Neuroinflammation and HD

Posted: March 19, 2013 in Uncategorized
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One important, and often overlooked, aspect of health that plays a role in almost every disease is inflammation. Neurodegenerative disorders such as Alzheimer’s and Parkinson’s have strong ties to inflammation. This is also true of depression, anger, anxiety, and other behavioral issues. During the inflammation process, protein messangers called cytokines are released. These cytokines can cross the blood brain barrier and suppress cell functioning in the brain. This is where the neurodegeneration and behavioral problems can be seen.

So how does this relate to Huntington’s Disease (HD). HD is a neurodegenerative disease that is accompanied by psychological symptoms so why would we not think that inflammation plays a key role? One marker studies look at for inflammatory damage is an increase in peripheral type benzodiazepine binding sites (PTBBS). PTBBS are found in higher numbers when neuronal damage is present (http://brain.oxfordjournals.org/content/123/11/2321.short). High levels of PTBBS were found in the putamen and moderate levels were found in the frontal cortex of patients with HD (http://www.sciencedirect.com/science/article/pii/S0304394097009671). This is what is seen in patients with other forms of neurodegeneration.

Two specific inflammatory markers I want to discuss are IL-6 and TNF-alpha. These two inflammatory cytokines are found in increased levels in the striatum, a part of the brain seriously affected in HD. Research has also shown that this increase in IL-6 leads to immune cell hyperactivity in the cells containing the abnormal HUntington protein. The exciting part is that these markers can be found in patients with the HD gene years before any symptoms begin (http://hdresearch.ucl.ac.uk/our-results/inflammation/). This may lead to other treatments that can help delay the age of onset, but also may give us a look into the pathology of the disease.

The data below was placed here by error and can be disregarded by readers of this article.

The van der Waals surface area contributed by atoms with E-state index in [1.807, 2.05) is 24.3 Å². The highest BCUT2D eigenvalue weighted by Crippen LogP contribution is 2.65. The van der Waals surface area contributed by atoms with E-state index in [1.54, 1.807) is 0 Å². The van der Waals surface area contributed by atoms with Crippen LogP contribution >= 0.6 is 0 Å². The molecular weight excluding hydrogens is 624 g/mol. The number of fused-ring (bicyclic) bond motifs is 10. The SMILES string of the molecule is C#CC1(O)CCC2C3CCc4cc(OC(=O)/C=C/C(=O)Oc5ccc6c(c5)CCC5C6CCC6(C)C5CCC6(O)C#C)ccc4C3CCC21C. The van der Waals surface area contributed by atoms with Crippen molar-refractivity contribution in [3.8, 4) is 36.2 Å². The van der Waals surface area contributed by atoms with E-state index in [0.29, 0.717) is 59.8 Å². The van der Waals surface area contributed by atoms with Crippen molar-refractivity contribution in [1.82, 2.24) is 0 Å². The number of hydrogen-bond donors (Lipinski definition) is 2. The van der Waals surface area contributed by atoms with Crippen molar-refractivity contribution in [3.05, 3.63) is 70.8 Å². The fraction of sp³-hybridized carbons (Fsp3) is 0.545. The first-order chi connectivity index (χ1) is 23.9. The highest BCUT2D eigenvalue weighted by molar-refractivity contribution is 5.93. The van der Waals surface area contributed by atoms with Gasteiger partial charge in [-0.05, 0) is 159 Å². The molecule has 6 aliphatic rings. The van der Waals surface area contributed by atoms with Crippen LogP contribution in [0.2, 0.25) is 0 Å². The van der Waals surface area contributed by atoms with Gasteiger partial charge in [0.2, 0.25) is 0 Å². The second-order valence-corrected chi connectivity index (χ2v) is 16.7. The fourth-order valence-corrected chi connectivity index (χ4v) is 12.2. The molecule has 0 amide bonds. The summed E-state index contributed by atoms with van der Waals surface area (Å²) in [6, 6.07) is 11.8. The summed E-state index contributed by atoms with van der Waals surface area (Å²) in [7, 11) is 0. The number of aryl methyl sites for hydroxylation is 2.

Perhaps the body produces an inflammation response to the abnormal Huntington protein. Inflammation does not do its damage immediately. It takes time for it to take its toll. Perhaps it is this continued inflammation response that damages neurons and leads to the onset of symptoms? The other interesting concept is the role of stress and our neurotransmitter GABA.

GABA is like our body’s valium. During high stress times we release GABA to cal ourselves down. Over time GABA can become depleted and this can lead to an imbalance. Chorea is another symtpom of HD and it is caused by a decrease in GABA in the basal ganglia. This leads to a lack of inhibition for dopamine and excessive movement. This is one area I am going to look into more. In the meantime manage your stress, with or without a HD diagnosis!

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Comments
  1. Andy says:

    Another great post!

    Have you come across any studies that also show an increase in peripheral inflammation along with intrathecal (central nervous system) inflammation in realation to HD?

    I am trying to locate studies that show this relationship in FTLD.

    Thanks,

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